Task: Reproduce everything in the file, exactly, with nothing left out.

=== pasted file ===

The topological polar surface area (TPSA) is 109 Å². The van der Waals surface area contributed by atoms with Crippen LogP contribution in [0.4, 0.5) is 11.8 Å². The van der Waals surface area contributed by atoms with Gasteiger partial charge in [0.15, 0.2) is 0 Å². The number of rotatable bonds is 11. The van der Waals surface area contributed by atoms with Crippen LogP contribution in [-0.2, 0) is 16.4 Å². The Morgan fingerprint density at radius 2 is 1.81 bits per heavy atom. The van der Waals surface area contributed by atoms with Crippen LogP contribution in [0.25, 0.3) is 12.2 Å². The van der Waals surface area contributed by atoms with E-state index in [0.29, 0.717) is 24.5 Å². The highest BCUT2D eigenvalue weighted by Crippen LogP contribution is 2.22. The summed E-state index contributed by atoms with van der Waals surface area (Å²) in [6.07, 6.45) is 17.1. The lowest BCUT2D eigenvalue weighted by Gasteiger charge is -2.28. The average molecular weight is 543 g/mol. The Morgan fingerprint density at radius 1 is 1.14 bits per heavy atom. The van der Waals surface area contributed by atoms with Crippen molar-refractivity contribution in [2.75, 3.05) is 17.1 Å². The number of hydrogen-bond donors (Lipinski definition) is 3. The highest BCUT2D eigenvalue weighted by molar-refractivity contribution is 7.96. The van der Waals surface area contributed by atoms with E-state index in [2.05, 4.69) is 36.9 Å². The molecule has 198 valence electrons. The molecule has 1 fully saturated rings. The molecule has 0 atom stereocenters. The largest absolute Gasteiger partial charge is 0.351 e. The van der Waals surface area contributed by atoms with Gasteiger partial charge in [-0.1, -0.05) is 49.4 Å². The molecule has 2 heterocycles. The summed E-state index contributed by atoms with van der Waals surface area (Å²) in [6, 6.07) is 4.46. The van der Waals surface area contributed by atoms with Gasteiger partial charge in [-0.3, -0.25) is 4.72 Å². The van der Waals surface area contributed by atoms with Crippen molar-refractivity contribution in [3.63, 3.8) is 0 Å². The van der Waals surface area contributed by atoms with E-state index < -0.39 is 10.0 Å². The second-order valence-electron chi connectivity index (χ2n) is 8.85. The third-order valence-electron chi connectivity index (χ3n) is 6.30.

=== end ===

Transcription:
The topological polar surface area (TPSA) is 109 Å². The van der Waals surface area contributed by atoms with Crippen LogP contribution in [0.4, 0.5) is 11.8 Å². The van der Waals surface area contributed by atoms with Gasteiger partial charge in [0.15, 0.2) is 0 Å². The number of rotatable bonds is 11. The van der Waals surface area contributed by atoms with Crippen LogP contribution in [-0.2, 0) is 16.4 Å². The Morgan fingerprint density at radius 2 is 1.81 bits per heavy atom. The van der Waals surface area contributed by atoms with Crippen LogP contribution in [0.25, 0.3) is 12.2 Å². The van der Waals surface area contributed by atoms with E-state index in [0.29, 0.717) is 24.5 Å². The highest BCUT2D eigenvalue weighted by Crippen LogP contribution is 2.22. The summed E-state index contributed by atoms with van der Waals surface area (Å²) in [6.07, 6.45) is 17.1. The lowest BCUT2D eigenvalue weighted by Gasteiger charge is -2.28. The average molecular weight is 543 g/mol. The Morgan fingerprint density at radius 1 is 1.14 bits per heavy atom. The van der Waals surface area contributed by atoms with Crippen molar-refractivity contribution in [2.75, 3.05) is 17.1 Å². The number of hydrogen-bond donors (Lipinski definition) is 3. The highest BCUT2D eigenvalue weighted by molar-refractivity contribution is 7.96. The van der Waals surface area contributed by atoms with E-state index in [2.05, 4.69) is 36.9 Å². The molecule has 198 valence electrons. The molecule has 1 fully saturated rings. The molecule has 0 atom stereocenters. The largest absolute Gasteiger partial charge is 0.351 e. The van der Waals surface area contributed by atoms with Gasteiger partial charge in [-0.1, -0.05) is 49.4 Å². The molecule has 2 heterocycles. The summed E-state index contributed by atoms with van der Waals surface area (Å²) in [6, 6.07) is 4.46. The van der Waals surface area contributed by atoms with Gasteiger partial charge in [-0.3, -0.25) is 4.72 Å². The van der Waals surface area contributed by atoms with Crippen molar-refractivity contribution in [3.63, 3.8) is 0 Å². The van der Waals surface area contributed by atoms with E-state index < -0.39 is 10.0 Å². The second-order valence-electron chi connectivity index (χ2n) is 8.85. The third-order valence-electron chi connectivity index (χ3n) is 6.30.